(The entire section is 452 words.)
Part 3, Chapters 11-13 Summary
Sir Lancelot stays at court for several weeks, but his struggles with keeping himself pure become overwhelming. He considers going on another quest, but he does not want to go, nor does the king wish him to leave. The queen, however, thinks it is best that he go. He rides off to find out about the slightly mad King Pelles of Corbin. As he arrives in the village below the castle, the people greet him as one long expected. They ask him to rescue the damsel in the nearby tower, who has been magically kept in boiling water for five years by Morgan le Fey. Lancelot initially resists, but he soon gives in. He is shown up to the tower and enters the room where a naked damsel is trapped in a boiling bath. He takes her hand and lifts her...
(The entire section is 439 words.)
Part 3, Chapters 14-16 Summary
King Arthur receives a letter from King Ban of Benwick, Lancelot’s father. He is being attacked by King Claudas and requests assistance. Arthur feels obligated to go to his aid, since Ban was his ally at the Battle of Bedegraine. He asks Lancelot if he wants to go as well. Lancelot yields to whatever the king wants him to do, though privately he yearns to remain in England with Guenever. Arthur asks him to stay and deal with the factions that still cause trouble. Lancelot agrees, and he and Guenever have a year together. Lancelot fears getting discovered, and Guenever catches this fear from him. They sometimes quarrel, especially when Lancelot feels that he is being treated like a possession. He tells the queen of his childhood,...
(The entire section is 448 words.)
Part 3, Chapters 17-20 Summary
Elaine arrives at Camelot, carrying Galahad and accompanied by her nurse, Brisen. Guenever greets her with mock warmth and kindness, telling her that Lancelot will be delighted to see her and that she should not be shy about the baby, since everyone already knows. Guenever almost looks at the baby to see if it resembles Lancelot but decides against it.
When Elaine is settled, Guenever goes to Lancelot’s room, no longer with a kind manner. She warns him against sleeping with Elaine while she is at the castle, though Lancelot assures her that he has no intention of doing so. She ignores this and tells him that she has placed Elaine next to her room, so she will know if Lancelot goes to her. She also tells him that she...
(The entire section is 471 words.)
Part 3, Chapters 21-23 Summary
Elaine has hidden away her love for Lancelot and has decided to take the veil and become a nun. As a novice, she is living in her father’s castle with Galahad, who is now three years old, before she joins the convent. One of the maids runs to her to tell her that a man is sleeping by the well in the garden. Elaine is surprised by this, since it is January. She approaches the man, who is dressed in knightly robes and immediately recognizes him as Lancelot. She weeps, but only for the obvious trials he has been through. She tells her father of Lancelot’s presence, but her father insists that Lancelot is dead, killed by a boar. Elaine thus brings Lancelot before him, and King Pelles orders that the knight be carried up to a tower...
(The entire section is 442 words.)
Part 3, Chapters 24-26 Summary
Lancelot tells his brother, Sir Ector Demaris, that he cannot leave Elaine. Sir Ector says that once it becomes known that Lancelot is alive and here, no one will leave him alone: he will be trapped in the castle. Queen Guenever has spent a great deal of money, men, and time to locate him, but Lancelot says that Guenever told him never to come back. Sir Ector asks his brother if he loves Elaine and Lancelot says that he does. Elaine begs him to promise that, if he should leave, he will come back some day. Lancelot insists that he has no plans to leave. At dinner, a messenger arrives with the news that there is a squire outside who will talk to no one but Lancelot. Going outside, Lancelot discovers that it is his Uncle Dap, carrying...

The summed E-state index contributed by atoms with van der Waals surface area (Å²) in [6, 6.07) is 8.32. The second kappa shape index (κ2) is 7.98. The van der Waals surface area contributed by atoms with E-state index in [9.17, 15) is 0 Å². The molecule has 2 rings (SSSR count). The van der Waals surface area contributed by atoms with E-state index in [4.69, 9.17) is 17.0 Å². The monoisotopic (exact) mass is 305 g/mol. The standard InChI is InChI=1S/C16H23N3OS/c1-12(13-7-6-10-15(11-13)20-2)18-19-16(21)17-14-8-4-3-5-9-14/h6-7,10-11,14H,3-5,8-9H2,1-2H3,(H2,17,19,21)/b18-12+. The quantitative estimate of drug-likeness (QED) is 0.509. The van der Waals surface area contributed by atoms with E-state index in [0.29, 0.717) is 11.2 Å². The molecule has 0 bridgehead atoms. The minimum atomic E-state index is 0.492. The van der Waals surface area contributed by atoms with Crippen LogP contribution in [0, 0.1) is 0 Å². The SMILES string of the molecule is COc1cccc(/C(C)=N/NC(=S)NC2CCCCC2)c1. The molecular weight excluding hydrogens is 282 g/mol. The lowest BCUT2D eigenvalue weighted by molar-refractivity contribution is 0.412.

(The entire section is 411 words.)
Part 3, Chapters 27-29 Summary
Gawaine and Mordred arrive at Camelot to beg for mercy for killing their mother and Lamorak. Gawaine comes with some sense of shame, but Mordred has no regret. Both Gawaine and Mordred bow before King Arthur and ask for pardon. Arthur quickly gives it and tells them to go away. Lancelot and Guenever silently wonder that the king seems willing to forgive matricide, an act that could destroy the foundations of the Round Table.
Arthur returns to his previous conversation about the purpose of the Round Table. He had originally founded it as a way to use Might for Right, but now all the giants, dragons, and evil knights are gone, so there is no channel for that Might. It is because of this that the knights are beginning to...
(The entire section is 457 words.)
Part 3, Chapters 30-32 Summary
The next knight to arrive at Camelot is Sir Aglovale, the son of King Pellinore and his wife Piggy. He is in mourning for the death of his father, who was killed by the Orkney brothers for killing their mother, though the brothers also killed Aglovale’s brother Lamorak for sleeping with their mother. Aglovale is a young man bent on revenge, as is his right he believes. Arthur begs him to rethink the whole topic of revenge, which never comes to an end. Aglovale tells Arthur and Guenever that his mother died from grief, not long after his father. He tells of the adventures of Sir Percivale, his brother, who is as pious and pure as Sir Galahad. Aglovale’s sister had become a nun, cutting off her hair and saving it in a box. She...